Steering: The Global MOU is co-led by the Netherlands and CALSTART/Drive to Zero
Objective: In a nutshell, the Clydebank Declaration’s signatories aim to support the establishment of at least six green corridors by the middle of this decade, i.e. zero-emission shipping routes between two or more ports
Signatories: Singapore and Palau joined in April 2022, taking the total to 24 country signatories. The latter has been the host of the 7th Our Ocean Conference.
Activity: Since the first Green Corridor MOU has been agreed between the ports of Los Angeles and Shanghai in January, multiple other ports followed with bilateral agreements throughout 2022. For example, Gothenburg and Rotterdam , Gothenburg and Gent, Rotterdam and Singapore, or Hamburg and Halifax to name a few. It is unclear to what extent the Clydebank signatories intend to count these and other corridors towards their collective commitment, or whether they are considered as ‘complementary’. The US government has focused on defining the overall framework for green shipping corridors, and has reportedly shown interest in identifying corridors with Japan, Australia, and India.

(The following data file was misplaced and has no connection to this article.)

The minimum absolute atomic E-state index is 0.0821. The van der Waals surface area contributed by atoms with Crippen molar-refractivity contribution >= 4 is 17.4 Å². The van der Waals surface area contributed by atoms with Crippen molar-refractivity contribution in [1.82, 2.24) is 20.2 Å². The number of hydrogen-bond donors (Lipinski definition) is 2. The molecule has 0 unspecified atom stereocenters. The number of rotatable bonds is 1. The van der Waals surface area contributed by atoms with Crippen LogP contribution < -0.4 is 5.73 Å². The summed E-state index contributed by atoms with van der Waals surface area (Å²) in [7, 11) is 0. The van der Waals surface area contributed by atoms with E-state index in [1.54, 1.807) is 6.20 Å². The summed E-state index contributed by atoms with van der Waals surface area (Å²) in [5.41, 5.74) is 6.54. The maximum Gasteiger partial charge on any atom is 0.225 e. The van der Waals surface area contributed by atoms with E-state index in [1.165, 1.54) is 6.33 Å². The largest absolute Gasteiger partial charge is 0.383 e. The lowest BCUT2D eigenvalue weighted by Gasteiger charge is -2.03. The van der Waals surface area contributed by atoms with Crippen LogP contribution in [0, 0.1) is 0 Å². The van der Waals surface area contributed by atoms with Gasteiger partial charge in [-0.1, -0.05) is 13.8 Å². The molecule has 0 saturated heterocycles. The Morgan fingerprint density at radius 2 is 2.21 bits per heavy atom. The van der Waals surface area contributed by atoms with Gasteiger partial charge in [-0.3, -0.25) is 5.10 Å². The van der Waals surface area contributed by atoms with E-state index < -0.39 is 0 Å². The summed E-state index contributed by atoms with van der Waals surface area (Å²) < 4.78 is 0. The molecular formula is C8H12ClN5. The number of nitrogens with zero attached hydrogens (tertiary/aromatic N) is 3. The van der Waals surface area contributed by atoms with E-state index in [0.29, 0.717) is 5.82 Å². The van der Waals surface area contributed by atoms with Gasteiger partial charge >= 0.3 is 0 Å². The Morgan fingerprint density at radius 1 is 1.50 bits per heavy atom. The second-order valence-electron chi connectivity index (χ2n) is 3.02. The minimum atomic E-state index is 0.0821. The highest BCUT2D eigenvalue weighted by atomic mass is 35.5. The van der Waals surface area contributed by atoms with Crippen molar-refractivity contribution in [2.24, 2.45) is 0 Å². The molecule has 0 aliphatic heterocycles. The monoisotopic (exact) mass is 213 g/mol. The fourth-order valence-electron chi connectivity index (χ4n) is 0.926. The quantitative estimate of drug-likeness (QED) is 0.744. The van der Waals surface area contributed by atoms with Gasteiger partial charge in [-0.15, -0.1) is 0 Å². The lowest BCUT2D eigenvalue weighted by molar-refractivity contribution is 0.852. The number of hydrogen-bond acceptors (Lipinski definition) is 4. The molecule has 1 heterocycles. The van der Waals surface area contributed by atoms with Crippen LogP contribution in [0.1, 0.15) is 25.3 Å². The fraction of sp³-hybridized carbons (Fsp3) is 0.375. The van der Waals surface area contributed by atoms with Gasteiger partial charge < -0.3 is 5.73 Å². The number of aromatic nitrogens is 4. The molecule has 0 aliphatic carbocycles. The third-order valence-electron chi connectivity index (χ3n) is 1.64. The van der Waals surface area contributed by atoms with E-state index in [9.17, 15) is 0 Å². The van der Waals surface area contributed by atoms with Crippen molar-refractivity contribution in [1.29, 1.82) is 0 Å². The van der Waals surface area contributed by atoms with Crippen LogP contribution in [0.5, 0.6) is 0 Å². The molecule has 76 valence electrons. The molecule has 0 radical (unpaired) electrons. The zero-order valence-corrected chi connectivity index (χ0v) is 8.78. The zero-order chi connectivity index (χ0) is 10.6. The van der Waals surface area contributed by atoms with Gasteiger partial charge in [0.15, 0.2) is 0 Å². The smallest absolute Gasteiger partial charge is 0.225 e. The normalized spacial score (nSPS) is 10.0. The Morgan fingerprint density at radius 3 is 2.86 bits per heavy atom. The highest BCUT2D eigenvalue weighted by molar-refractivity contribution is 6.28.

A report from the Global Maritime Forum expects “that Clydebank signatory governments will play the ‘convening’ role in their Corridor efforts. Thus far the United Kingdom has been the most proactive government, engaging industry, commissioning evaluations and earmarking funding.” Notable, the UK recently invited funding proposals for detailed feasibility studies on UK green corridors under the second round of the Clean Maritime Demonstration Competition. The three successful proposals were announced in September, and have each been allocated a share of the £12m promised to winners of the competition to aid in the decarbonisation of the UK’s maritime sector. The UK will also be hosting a Clydebank Declaration anniversary event at COP27, in which the progress of signatories and industry towards the establishing of green corridors will be discussed by a panel featuring industry and government representatives.